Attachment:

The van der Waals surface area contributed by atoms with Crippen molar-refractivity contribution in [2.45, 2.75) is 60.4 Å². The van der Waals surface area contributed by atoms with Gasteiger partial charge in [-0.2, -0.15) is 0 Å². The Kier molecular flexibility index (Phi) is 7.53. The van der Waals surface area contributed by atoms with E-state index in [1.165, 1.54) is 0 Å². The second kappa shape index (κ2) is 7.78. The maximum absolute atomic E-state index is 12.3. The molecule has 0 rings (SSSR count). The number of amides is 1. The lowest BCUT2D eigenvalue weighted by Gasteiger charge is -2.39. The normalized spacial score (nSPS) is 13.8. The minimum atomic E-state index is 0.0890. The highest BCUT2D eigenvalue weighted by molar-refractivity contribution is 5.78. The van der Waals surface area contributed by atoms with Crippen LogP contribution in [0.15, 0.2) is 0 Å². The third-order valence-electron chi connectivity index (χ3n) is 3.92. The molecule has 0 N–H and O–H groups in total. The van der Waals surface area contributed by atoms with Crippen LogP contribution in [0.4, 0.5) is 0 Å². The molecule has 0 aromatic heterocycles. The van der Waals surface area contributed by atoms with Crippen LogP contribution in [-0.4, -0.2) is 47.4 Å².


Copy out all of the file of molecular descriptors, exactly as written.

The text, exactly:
The van der Waals surface area contributed by atoms with Crippen molar-refractivity contribution in [2.45, 2.75) is 60.4 Å². The van der Waals surface area contributed by atoms with Gasteiger partial charge in [-0.2, -0.15) is 0 Å². The Kier molecular flexibility index (Phi) is 7.53. The van der Waals surface area contributed by atoms with E-state index in [1.165, 1.54) is 0 Å². The second kappa shape index (κ2) is 7.78. The maximum absolute atomic E-state index is 12.3. The molecule has 0 rings (SSSR count). The number of amides is 1. The lowest BCUT2D eigenvalue weighted by Gasteiger charge is -2.39. The normalized spacial score (nSPS) is 13.8. The minimum atomic E-state index is 0.0890. The highest BCUT2D eigenvalue weighted by molar-refractivity contribution is 5.78. The van der Waals surface area contributed by atoms with Crippen LogP contribution in [0.15, 0.2) is 0 Å². The third-order valence-electron chi connectivity index (χ3n) is 3.92. The molecule has 0 N–H and O–H groups in total. The van der Waals surface area contributed by atoms with Crippen LogP contribution in [0.4, 0.5) is 0 Å². The molecule has 0 aromatic heterocycles. The van der Waals surface area contributed by atoms with Crippen LogP contribution in [-0.4, -0.2) is 47.4 Å².